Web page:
Church Website Wednesday Communication Web

Personalize Your Church Website

I’ve been working through a series of posts on tips for your church’s website. I have been making appeals to everyone involved in church leadership to not only get a website, but make it a good one. Visitors are far more likely to check out your website BEFORE they step foot in the door of your church. Many of them will form their opinion and perception of your church from that interaction.

[quote align=”center”]What perception are people getting from your website?[/quote]

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Open Your Doors to the Web World

Church Website Wednesday

[quote align=”center”]85% of first time visitors are looking for your website BEFORE they step foot in your doors.[/quote]

I use that statistic a lot, but only because it is one of the most valuable stats I have found to reveal the importance of a quality, well-designed church website.

If 85% of first time visitors are coming to your website, you can also assume that they are developing a perception of your church. They want to know more. They are used to going to websites and finding every answer they are looking for, without having to leave the comfort of their home.

Does your website explain who you are?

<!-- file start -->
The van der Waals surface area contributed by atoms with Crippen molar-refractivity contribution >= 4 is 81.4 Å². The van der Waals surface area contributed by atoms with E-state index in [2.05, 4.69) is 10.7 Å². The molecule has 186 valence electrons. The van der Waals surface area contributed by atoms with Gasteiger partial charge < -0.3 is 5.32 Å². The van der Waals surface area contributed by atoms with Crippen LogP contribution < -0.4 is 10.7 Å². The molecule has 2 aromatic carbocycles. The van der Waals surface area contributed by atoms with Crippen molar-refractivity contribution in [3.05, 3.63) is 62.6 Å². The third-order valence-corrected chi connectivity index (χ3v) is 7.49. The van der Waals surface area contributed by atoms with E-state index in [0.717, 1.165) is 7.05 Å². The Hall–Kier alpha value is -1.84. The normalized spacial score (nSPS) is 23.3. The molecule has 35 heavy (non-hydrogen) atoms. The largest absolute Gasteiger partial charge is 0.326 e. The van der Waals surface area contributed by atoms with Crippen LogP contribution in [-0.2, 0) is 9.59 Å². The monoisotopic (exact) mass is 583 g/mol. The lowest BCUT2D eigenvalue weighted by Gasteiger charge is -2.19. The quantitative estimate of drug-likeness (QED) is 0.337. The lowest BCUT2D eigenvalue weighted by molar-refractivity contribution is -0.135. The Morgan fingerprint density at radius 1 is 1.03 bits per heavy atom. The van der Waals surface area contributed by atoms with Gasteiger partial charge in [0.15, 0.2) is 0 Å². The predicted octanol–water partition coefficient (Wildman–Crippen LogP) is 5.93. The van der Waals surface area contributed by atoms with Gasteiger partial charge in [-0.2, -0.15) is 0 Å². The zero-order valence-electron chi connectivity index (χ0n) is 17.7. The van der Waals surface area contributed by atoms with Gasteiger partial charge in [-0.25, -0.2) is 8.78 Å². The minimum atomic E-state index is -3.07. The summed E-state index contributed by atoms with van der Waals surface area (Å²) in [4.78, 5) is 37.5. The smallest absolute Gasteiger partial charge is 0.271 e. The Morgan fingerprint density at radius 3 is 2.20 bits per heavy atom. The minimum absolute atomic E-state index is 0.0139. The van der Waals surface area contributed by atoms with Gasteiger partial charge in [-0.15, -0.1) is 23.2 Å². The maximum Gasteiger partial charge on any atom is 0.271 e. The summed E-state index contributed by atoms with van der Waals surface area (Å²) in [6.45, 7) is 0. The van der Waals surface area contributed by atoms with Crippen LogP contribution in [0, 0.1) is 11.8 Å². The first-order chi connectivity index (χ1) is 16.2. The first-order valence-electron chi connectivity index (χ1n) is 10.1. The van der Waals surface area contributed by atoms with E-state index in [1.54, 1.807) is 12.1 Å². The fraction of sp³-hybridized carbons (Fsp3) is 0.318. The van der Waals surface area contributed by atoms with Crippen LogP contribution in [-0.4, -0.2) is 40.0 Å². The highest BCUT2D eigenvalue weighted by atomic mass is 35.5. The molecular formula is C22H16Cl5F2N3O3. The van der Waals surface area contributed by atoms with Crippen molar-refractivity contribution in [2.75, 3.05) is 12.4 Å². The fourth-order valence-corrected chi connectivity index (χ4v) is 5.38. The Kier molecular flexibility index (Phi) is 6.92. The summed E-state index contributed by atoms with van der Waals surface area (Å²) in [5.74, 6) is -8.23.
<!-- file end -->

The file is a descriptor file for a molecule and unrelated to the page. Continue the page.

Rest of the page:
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Your Church Website as a Ministry Tool.

Church Website Wednesdays

After looking at hundreds of church websites, I have seen the good, the bad and the ugly. I am going to attempt in a weekly series to provide tips, ideas and examples to help you better utilize your website as a ministry tool.

I’ve already written several posts about the necessity for a church to have a website. Some of those can be viewed at the links below.
Church Web Presence Checklist

Top 10 Reasons to Redesign your Church’s Website

What does your website say about your church?

Today, I am going to focus on what content should you put on the website. This is a huge topic and will take several posts, but I will start with an big picture overview.

Your website is one of the most valuable outreach tools available to you outside of the people in your church. Visitors who visit your website should be able to come away with a good idea of who you are, what they can expect from the church and know whether or not your church would be a good fit.

I’ll concede, we all want the people to visit our building before they make up their mind. Unfortunately, in our digital age, the perception is already decided BEFORE they step foot in your door.

[quote align=”center”]So what kind of content should you have on your website?[/quote]

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Church Social Media

I was talking with a new client over the weekend about their new website. Quickly, the conversation took an obvious shift to social media. We set their site up to utilize some blogging software so that they can update information and keep their site current. I was also able to provide a couple ideas in addition to their site on how to utilize social media for their ministry.